A trash-free trip creates a new model for greener tourism

Travelers Yellowstone


As the leader of WWF’s packaging and material science program, I am confronted with the issues of overconsumption daily. I know, for example, that Americans produce an average of 4.4 pounds of trash every day—a scale and speed that, for me, has often prompted feelings of frustration, sadness, and guilt. But last summer, I joined an expedition that gave me renewed hope.

For six days, I was a guest on a Zero Waste Adventure in Yellowstone National Park. Launched by WWF partner Natural Habitat Adventures, the trip was the first of its kind, and challenged participants to partake in an ambitious, eco-minded experiment: diverting 99% or more of our waste from landfills by refusing, recycling, reusing, upcycling, and composting.

To accomplish our goal, each of us was supplied with a special toolkit equipped with reusable water bottles, mugs, cutlery, and tote bags. We shared meals from reusable containers. We composted our food waste. And we used a TerraCycle system, which breaks down hard-to-recycle items, such as snack wrappers. By the trip’s end, 14 people had produced only a small mason jar-sized container of waste.

With less trash in tow, I could focus on the park’s incredible, iconic landscape, which teemed with life: Blooming wildflowers dotted the terrain; pine and fir trees stretched into the clouds; and pollinators of every kind hummed in unison. In the distance, bear cubs somersaulted down hills and clambered over fallen trees, oblivious to our presence.

Seeing such wildlife flourishing in the world’s first national park reminded me how much special places, and their inhabitants, can benefit from our protection efforts. But it’s not enough to just safeguard land and species; we must also work towards a future where we significantly reduce our consumption and understand how our actions impact the planet. We can’t forget what’s at stake—nor that we are all part of the solution. It’s time zero waste strategies became a part of the conservation discussion.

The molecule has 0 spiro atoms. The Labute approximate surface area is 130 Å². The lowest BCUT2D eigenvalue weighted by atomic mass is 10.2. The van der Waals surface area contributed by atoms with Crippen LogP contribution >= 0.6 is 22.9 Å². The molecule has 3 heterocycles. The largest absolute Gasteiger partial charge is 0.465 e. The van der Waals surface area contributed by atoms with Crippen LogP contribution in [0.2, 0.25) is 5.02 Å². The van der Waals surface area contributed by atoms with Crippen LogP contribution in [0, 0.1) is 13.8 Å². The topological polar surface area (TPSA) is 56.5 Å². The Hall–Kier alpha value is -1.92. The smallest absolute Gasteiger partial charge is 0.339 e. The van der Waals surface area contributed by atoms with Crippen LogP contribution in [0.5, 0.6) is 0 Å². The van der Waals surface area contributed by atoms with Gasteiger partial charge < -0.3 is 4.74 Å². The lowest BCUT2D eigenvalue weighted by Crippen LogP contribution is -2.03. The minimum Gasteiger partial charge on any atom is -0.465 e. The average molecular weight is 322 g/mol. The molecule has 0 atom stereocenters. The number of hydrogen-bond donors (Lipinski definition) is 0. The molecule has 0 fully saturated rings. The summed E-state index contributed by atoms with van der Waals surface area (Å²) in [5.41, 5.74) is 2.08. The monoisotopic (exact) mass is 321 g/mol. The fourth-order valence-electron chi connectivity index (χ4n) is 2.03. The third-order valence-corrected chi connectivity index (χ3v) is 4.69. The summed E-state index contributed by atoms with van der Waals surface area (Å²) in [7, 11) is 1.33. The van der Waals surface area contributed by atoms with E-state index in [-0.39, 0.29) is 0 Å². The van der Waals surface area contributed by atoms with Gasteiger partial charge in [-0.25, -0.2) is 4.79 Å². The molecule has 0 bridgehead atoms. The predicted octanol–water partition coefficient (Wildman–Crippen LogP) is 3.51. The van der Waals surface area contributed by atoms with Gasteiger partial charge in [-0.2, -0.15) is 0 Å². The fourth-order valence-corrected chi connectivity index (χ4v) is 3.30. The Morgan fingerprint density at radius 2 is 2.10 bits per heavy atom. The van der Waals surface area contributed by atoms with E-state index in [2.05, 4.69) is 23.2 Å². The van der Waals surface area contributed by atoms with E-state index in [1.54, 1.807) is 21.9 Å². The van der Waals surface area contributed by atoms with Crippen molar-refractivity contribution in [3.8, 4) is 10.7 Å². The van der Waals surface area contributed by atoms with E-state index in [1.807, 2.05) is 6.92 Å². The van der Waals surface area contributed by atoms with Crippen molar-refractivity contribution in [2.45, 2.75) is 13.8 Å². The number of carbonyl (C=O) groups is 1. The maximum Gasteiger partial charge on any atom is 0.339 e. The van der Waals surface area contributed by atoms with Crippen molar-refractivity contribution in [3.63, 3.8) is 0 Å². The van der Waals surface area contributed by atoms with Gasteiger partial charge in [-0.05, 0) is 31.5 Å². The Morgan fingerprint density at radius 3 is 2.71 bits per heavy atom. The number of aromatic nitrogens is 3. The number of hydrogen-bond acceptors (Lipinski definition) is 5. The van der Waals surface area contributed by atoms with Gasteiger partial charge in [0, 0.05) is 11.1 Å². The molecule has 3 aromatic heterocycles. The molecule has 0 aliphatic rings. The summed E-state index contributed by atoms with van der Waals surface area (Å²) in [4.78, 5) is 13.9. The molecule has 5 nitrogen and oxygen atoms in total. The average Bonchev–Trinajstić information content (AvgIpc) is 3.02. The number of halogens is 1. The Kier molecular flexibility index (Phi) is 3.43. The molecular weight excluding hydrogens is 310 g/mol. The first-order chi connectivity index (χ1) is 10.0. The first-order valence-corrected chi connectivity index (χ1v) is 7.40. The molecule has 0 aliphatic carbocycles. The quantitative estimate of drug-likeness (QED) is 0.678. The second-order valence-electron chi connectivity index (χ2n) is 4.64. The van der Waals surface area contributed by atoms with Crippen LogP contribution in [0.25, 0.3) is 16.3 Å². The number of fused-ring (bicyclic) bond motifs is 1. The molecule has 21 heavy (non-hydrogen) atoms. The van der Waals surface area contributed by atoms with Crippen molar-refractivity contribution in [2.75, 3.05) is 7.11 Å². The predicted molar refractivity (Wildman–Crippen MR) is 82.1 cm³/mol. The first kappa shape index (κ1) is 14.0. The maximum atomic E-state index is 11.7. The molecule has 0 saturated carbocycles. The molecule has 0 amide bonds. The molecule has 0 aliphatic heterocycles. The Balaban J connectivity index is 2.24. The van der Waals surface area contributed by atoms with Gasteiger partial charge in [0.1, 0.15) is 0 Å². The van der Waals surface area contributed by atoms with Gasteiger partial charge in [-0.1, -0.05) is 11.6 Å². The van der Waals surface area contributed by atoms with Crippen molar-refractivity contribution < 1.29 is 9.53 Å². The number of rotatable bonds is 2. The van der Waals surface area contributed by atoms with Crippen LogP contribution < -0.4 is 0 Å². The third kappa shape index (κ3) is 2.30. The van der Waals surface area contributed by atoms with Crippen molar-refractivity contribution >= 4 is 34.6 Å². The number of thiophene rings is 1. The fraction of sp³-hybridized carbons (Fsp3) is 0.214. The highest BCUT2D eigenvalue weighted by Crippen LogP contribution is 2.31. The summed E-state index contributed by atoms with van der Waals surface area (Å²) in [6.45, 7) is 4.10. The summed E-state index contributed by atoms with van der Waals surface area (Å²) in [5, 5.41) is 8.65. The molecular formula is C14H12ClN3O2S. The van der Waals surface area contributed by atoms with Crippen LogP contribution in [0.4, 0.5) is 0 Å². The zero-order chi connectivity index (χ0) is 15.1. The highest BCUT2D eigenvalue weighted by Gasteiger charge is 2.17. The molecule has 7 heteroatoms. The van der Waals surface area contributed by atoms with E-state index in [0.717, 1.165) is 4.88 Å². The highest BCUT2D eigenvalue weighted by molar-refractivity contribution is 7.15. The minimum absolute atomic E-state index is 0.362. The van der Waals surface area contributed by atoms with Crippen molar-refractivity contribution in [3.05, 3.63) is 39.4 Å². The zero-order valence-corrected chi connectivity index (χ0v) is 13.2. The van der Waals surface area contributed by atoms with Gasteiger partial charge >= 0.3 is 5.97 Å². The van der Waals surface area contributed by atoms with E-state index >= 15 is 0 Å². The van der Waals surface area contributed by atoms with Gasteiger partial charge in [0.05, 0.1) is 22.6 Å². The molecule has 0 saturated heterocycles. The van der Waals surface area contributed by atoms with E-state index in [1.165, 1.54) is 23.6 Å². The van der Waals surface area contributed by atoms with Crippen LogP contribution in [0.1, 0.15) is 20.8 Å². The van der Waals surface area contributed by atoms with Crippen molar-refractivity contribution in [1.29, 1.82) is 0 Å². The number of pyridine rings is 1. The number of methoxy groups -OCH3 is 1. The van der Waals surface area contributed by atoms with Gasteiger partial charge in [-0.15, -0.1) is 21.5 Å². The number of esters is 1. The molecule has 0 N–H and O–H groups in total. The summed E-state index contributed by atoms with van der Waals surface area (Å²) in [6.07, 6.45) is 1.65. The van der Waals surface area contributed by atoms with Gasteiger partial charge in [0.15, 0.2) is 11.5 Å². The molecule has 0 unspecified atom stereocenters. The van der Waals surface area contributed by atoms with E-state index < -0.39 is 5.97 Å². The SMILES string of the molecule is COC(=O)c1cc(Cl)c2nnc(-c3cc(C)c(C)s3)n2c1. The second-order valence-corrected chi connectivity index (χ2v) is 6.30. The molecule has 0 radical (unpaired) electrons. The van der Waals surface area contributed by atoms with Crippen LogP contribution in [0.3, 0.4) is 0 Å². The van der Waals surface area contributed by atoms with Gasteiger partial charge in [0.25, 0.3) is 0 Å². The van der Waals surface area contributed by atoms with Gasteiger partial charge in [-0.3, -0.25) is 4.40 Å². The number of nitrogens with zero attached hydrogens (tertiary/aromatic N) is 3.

Learn how you can leave a lighter footprint.


1. Reusable cutlery
2. Reusable tote bag
3. Metal straws and case

4. Recycling bin
5. Reusable Stasher bags
6. Rain jacket
7. Bamboo toothbrush

8. Hiking boots
9. Handkerchief
10. Reusable water bottle
11. Shampoo bars

12. Reusable trash bag
13. Beeswax wraps
14. Mason jars

Reusable cutlery
Reusable tote bag
Metal straws and case
Recycling bin
Reusable Stasher bags
Rain jacket
Bamboo toothbrush
Hiking boots
Reusable water bottle
Shampoo bars
Reusable trash bag
Beeswax wraps
Mason jars

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